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Reliever: The 2016 All-MLB Team

He might not strike you out, but he will get you out.

Last week I asked you to imagine a scenario in which you are the General Manager of a new MLB expansion team, and you can pick one player from all of baseball for each position. This is obviously pure fiction; in real expansion scenarios, existing teams can “protect” 10–15 players from the expansion’s supplemental draft, meaning that the expansion team can’t choose any real all-stars, and instead has to go bargain hunting among benchwarmers. But the Nashville Ninjas don’t belong in the real universe, so I’m lifting those restrictions and assembling what is essentially an all-MLB team. Last week, I explained it this way: The folks I’ve chosen aren’t necessarily the best at their position, but they are high-ceiling guys who are young (for the most part) and are likely to provide their franchises with the most value at their position — both in wins and in fans — over the next decade or so.

Last week I drafted Noah Syndergaard to anchor the rotation; this week we need a closer. The names at the top of this list should be obvious: Chapman, Miller, Betances, Jansen. But after a breakout season in 2016, I’m going to draft Zach Britton, last year’s AL leader in Saves (47).

Zach Britton, the Orioles’ resident Mariano Rivera impersonator.

The twenty-nine year old has been in the Orioles organization since 2006, when he recorded four losses with a worrisome 5.29 ERA in 34 innings as a starter for the Rookie Leauge Bluefield Orioles. Although his numbers (mostly) steadily improved, it wasn’t until his move to the bullpen in the spring of 2014 that Britton was actually good. And in 2016, Britton’s performance was eye-popping enough to warrant discussions about the Cy Young Award.

Can you tell when Britton moved to the bullpen?

It’s understandable why he’d be in the conversation. He allowed four earned runs across 67 innings of work — by far the lowest in baseball among relievers with at least 50 IP. Chapman’s 10 earned runs trail Britton’s at a distant second, and those runs happened in only 58 innings. Britton was the only qualified reliever to post an ERA less than one (0.54). This is even more impressive considering that only 8 other relievers posted an ERA less than two, and the closest of those to Britton was Andrew Miller at 1.45. The argument against Britton here is that he benefited at least some from good defensive luck, but even his FIP of 1.94 is elite, behind only Chapman (1.42), Jansen (1.44), Miller (1.68), and Betances (1.78).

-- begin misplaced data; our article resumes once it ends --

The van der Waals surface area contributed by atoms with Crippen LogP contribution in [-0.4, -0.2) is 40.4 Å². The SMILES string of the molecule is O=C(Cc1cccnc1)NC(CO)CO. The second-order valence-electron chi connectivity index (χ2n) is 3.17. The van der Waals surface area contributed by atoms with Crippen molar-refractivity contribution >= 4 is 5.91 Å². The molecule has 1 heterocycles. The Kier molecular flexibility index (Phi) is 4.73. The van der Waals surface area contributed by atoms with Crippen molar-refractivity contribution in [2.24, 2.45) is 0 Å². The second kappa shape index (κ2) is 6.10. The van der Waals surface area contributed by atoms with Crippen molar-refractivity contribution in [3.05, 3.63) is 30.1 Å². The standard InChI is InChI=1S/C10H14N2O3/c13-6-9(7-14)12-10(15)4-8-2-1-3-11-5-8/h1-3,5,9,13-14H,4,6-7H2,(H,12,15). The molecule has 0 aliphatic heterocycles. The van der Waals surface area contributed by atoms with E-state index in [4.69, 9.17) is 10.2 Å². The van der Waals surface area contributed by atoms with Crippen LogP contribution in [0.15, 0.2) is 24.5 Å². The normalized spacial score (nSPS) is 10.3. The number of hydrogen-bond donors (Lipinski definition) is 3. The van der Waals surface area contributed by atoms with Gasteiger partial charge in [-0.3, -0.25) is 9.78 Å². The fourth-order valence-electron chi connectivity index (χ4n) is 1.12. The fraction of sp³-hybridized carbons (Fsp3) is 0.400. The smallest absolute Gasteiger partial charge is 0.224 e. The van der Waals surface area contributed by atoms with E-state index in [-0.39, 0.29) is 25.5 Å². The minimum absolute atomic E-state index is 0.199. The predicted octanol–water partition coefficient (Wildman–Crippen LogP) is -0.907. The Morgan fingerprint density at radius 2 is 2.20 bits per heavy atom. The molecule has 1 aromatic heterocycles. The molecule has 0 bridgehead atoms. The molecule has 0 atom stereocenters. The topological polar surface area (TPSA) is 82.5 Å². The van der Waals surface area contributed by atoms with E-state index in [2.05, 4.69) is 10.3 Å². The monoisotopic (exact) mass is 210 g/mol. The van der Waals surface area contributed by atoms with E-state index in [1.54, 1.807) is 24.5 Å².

Britton’s FIP has been declining while the rest of baseball’s is going up.

In fact, the only reason that Britton’s FIP isn’t the best in baseball — although it has been steadily improving while the MLB average has been deteriorating — is because of his low strikeout numbers. But Britton isn’t a strikeout artist. He doesn’t have Chapman’s triple digit numbers or Miller’s absurd horizontal slider movement. He doesn’t win pitching battles by blowing a ball by a batter or making it appear invisible. Instead, his skill is one that — as Mariano Rivera’s career would suggest — is less prone to fatigue: the ability to induce ground balls. Since 2014, Britton’s ground ball inducement rate has never been lower than 75%, and in 2016 it was a league-leading 80%. To put that in perspective, Dellin Betances’ rate is 53.9%. Britton’s Line Drive inducement rate (11.3%) also leads relievers, as does his fly ball rate (8.8%). And when opponents hit fly balls, they don’t leave the park — he was one of only five relievers last year to pitch at least 50 innings and allow only one home run.

Zach Britton is by far the best pitcher in baseball at getting batters to hit ground balls.

These incredible metrics are due to the success of his sinker, which he throws 92.2% of the time at an average velocity of 96.3 miles per hour. It’s been ranked as one of the best pitches in baseball, and with good reason. In the clip below, watch how the ball comes out of the high release point and then plunges south just as it crosses the plate. It’s really impressive.

So Zach Britton is my chosen reliever for the Nashville Ninjas. He’s done a great job at transitioning to a new role mid-career (not the first time he’s had a comeback story), and it’s worked for him for the last three years. Although he doesn’t throw high heat, his reliance on a Rivera-like approach makes me excited about his longevity. After all, the kid’s only 29. He has time to get even better.

Honorable Mentions:

Aroldis Chapman: I wouldn’t want him in my clubhouse on character issues alone. But Chapman is also overly reliant on a pitch that is overly reliant on his elbow and shoulder health. He turns 29 next month, and you can only throw 103-mph pitches for so long. Ask Kyle Farnsworth how his career went after he turned 29.

Andrew Miller: I love the Andrew Miller slider almost as much as I love the Zach Britton sinker. But at the end of the day, I don’t want a reliever who will give up 8 home runs in 74 innings of work. I want a high-leverage guy who will need to get beaten base by base, not by a single hit that clears the bleachers.

Kenley Jansen: There’s a lot to love about Jansen, and I think there’s even a case to be made for him being the best reliever in all of baseball. In 2016, his 104 Ks were fourth in baseball, his FIP (1.44) was second, and his batting average allowed (.150) was second. He tied Zach Britton for Saves (47) and trailed only Jeurys Familia in the National League. But Britton’s just more interesting to me.

Many thanks to the folks at Fangraphs and Baseball Reference for making all of the data available.



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Zac Crippen

Zac Crippen


I’m interested in telling stories about people and baseball. Host of @VernacularPod, and Lead Writer at @3rdStringPod.